There’s some great things inside the latest Marvel Legends Comic Con box set, but overall this exclusive is a mixed bag.
One of the SDCC exclusives I was most excited for was the Marvel Legends box set Hasbro would be offering. Once again, we see the release of a five-pack of figures– essentially an entire new wave of figures– offered at the Con. This year’s set kept the cosmic theme going, based on the Thanos Imperative storyline, and features comic book style figures of Star-Lord, Blastaar, Gladiator, and the Inhumans Black Bolt and Medusa.
So obviously, the character selection is pretty great– we finally get a home for the comic book style Peter Quill, a welcome update on Black Bolt, his wife and other most important Inhuman (excluding Lockjaw of course), the Shi’ar Imperial Guard who’s been on everyone’s want list for years, and a classic cosmic villain in his modern look. Not only that, but the packaging is amazing, an effigy of the massive skull of Galactus, complete with an opening jaw which reveals Blastaar packed within. Without a doubt, this is my favorite box art from Comic Con this year.
I’m setting all of this up to prove that, really, this set should have been a massive success. But while there’s a lot to love here, it doesn’t come together as well as it should have. But we’ll start with some more positives, namely Star-Lord and Gladiator. Both of these guys have been long-time fan wants in the Legends scale, and Hasbro’s designs certainly do them justice. Quill is depicted in his blue and red “space cop” uniform, a body he shares with the outstanding AIM Soldier. This means he features a ton of great sculpted detail, as well as a lot of articulation which particularly plays to his laser gun oriented poses. The all new head features a perfect rendering of Star-Lord’s helmet and mask, and between this and the new uniform colors, he really feels like a unique, all-new figure.
Gladiator is also great, with another perfect head sculpt atop the properly scaled, big and bulky Sentry body. The perfect blend of dignity and disdain comes across in this figure’s portrait, and all the stylistic details, from the pointy ears to that iconic mohawk, make this figure scream Gladiator in every way possible. The figure’s all new high collar cape is well sculpted, although it’s also very stuff, making it difficult to keep in place while posing the figure. Looks-wise, though, it’s perfect, and it offsets nicely against the wonderful metallic design of Gladiator’s classic red and blue outfit. I cannot imagine a better version of the Shi’ar Imperial Guard than this.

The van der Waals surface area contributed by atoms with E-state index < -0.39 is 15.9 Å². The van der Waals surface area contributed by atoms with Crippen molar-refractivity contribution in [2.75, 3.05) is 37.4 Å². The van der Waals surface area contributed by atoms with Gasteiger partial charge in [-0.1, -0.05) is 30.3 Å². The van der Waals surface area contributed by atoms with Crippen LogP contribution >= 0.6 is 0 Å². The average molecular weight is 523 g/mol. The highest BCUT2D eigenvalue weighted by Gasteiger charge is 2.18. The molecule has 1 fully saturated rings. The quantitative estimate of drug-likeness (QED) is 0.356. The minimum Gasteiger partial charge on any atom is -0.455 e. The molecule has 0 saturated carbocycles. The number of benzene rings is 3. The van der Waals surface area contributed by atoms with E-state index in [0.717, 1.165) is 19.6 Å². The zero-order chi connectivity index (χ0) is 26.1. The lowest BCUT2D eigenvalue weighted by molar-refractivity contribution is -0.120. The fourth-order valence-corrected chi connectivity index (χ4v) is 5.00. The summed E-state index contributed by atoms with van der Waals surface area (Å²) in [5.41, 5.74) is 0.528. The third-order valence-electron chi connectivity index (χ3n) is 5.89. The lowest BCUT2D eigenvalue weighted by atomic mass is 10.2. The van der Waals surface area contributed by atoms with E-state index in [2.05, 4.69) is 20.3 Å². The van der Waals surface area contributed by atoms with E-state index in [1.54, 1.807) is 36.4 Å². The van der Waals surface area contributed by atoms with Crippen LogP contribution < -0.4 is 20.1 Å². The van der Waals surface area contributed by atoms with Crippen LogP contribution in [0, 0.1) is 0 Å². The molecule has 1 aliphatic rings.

Star-Lord and Gladiator are the winners in this set, so good that they easily rank among the best Legends figures of all time. But sadly their three fellow figures in this set are nowhere near that high-set bar. Blastaar comes closest, I think. Once again, I have absolutely no complaints about the portrait, which is big and angry and filled with the bushy hair and beard that gives this cosmic warlord his unique look. The figure opts for Blastaar’s (more boring) modern costume, so instead of the Kirby-style tunic, he’s sporting no shirt and boots and a belt he obviously borrowed from Lobo’s closet. That part is not the fault of Hasbro– it’s accurate to his modern comic design– but I can’t imagine why they would choose this look instead of Blastaar’s classic costume… I’m normally fine with modern renderings in the Marvel Legends line (it worked incredibly well for last year’s Luke Cage), but when the modern design is this dull, the figure winds up feeling lacking. Still, Blastaar is acceptably big and bulky, and the new details, especially the skull-style boots are very well done. And the metal armor pieces Blastaar wears feature a very nice wash, which adds a tarnished realism to them, which I was very impressed by.